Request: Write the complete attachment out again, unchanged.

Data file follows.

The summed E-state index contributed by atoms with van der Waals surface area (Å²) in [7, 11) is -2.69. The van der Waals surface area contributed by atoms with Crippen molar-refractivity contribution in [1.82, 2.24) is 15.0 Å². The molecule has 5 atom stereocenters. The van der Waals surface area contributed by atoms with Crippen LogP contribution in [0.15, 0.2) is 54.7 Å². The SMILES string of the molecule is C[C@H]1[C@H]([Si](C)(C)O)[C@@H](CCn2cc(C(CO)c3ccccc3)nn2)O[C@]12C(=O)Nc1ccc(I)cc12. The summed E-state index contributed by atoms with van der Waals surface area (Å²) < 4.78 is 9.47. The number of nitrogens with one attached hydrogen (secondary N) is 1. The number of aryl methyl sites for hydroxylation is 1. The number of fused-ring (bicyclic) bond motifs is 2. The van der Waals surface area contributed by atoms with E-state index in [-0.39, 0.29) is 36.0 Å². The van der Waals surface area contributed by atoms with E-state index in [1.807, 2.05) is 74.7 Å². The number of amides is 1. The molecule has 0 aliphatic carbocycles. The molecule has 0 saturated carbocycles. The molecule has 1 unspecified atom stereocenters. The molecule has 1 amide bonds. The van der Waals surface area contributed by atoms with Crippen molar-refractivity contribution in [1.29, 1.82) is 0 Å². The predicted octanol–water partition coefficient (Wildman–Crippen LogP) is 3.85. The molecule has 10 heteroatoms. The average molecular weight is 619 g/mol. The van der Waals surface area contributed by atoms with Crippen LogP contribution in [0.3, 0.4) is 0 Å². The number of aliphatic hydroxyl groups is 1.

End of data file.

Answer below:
The summed E-state index contributed by atoms with van der Waals surface area (Å²) in [7, 11) is -2.69. The van der Waals surface area contributed by atoms with Crippen molar-refractivity contribution in [1.82, 2.24) is 15.0 Å². The molecule has 5 atom stereocenters. The van der Waals surface area contributed by atoms with Crippen LogP contribution in [0.15, 0.2) is 54.7 Å². The SMILES string of the molecule is C[C@H]1[C@H]([Si](C)(C)O)[C@@H](CCn2cc(C(CO)c3ccccc3)nn2)O[C@]12C(=O)Nc1ccc(I)cc12. The summed E-state index contributed by atoms with van der Waals surface area (Å²) < 4.78 is 9.47. The number of nitrogens with one attached hydrogen (secondary N) is 1. The number of aryl methyl sites for hydroxylation is 1. The number of fused-ring (bicyclic) bond motifs is 2. The van der Waals surface area contributed by atoms with E-state index in [-0.39, 0.29) is 36.0 Å². The van der Waals surface area contributed by atoms with E-state index in [1.807, 2.05) is 74.7 Å². The number of amides is 1. The molecule has 0 aliphatic carbocycles. The molecule has 0 saturated carbocycles. The molecule has 1 unspecified atom stereocenters. The molecule has 1 amide bonds. The van der Waals surface area contributed by atoms with Crippen molar-refractivity contribution in [1.29, 1.82) is 0 Å². The predicted octanol–water partition coefficient (Wildman–Crippen LogP) is 3.85. The molecule has 10 heteroatoms. The average molecular weight is 619 g/mol. The van der Waals surface area contributed by atoms with Crippen LogP contribution in [0.3, 0.4) is 0 Å². The number of aliphatic hydroxyl groups is 1.